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What role can traditional authorities and religious leaders play to improve the resilience of their communities against violent extremism? Sahel, Burkina Faso’s northern region, is a key region in which to probe into this question for two reasons. First, it has been the region in Burkina Faso most affected by violent extremism, and so far attempts to stem violent extremism in the region have not yielded sufficient success. In 2020, reported fatalities in the Sahel region outnumbered those in the neighboring regions of Centre-Nord and Est by a factor of five. More civilians have been killed by state security forces than in attacks by extremist groups. Second, Sahel is only a moderately resilient place. Compared to other regions in the Liptako-Gourma, communities in the Sahel region are somewhat more resilient than in the Ménaka (Mali) and Est (Burkina Faso) regions, but fall short compared to Tillery (Niger) and Centre-Nord (Burkina Faso). Sahel scores moderately well on a number of other resilience indicators.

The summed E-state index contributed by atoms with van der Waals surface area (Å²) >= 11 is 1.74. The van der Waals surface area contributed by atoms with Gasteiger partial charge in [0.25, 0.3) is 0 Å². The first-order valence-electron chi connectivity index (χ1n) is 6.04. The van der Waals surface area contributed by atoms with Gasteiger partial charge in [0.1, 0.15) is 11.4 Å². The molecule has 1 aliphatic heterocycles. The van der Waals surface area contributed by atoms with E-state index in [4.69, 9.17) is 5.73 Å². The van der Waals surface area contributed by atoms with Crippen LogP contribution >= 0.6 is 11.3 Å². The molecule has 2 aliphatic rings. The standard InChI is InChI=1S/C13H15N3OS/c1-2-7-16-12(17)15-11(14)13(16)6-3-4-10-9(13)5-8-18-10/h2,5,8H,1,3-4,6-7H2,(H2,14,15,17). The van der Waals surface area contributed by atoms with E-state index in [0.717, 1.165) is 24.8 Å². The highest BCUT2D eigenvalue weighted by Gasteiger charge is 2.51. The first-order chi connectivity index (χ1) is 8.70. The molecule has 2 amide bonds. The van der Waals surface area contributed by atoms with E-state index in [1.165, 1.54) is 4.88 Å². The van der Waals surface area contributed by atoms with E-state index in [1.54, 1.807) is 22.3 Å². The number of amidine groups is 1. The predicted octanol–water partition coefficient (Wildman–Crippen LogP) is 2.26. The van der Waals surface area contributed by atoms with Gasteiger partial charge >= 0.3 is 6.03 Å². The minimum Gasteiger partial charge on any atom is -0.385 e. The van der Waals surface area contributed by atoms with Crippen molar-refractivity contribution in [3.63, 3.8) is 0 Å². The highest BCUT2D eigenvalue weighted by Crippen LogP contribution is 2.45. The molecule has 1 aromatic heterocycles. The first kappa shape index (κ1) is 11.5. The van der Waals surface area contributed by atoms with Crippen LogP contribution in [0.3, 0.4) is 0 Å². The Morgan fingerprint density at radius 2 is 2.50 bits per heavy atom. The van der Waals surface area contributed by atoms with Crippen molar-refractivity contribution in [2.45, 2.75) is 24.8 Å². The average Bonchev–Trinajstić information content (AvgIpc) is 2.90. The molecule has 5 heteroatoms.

At the same time, Sahel differs from other regions in one key aspect: formal state authorities at the local level play a stronger role than they do in other contexts. What explains this discrepancy, and what does it mean for the role that customary leaders can play in promoting community resilience against violent extremism? This report explores this question on the basis of data collected in five municipalities: Djibo, Dori, Bani, Sampelga, and Gorom-Gorom.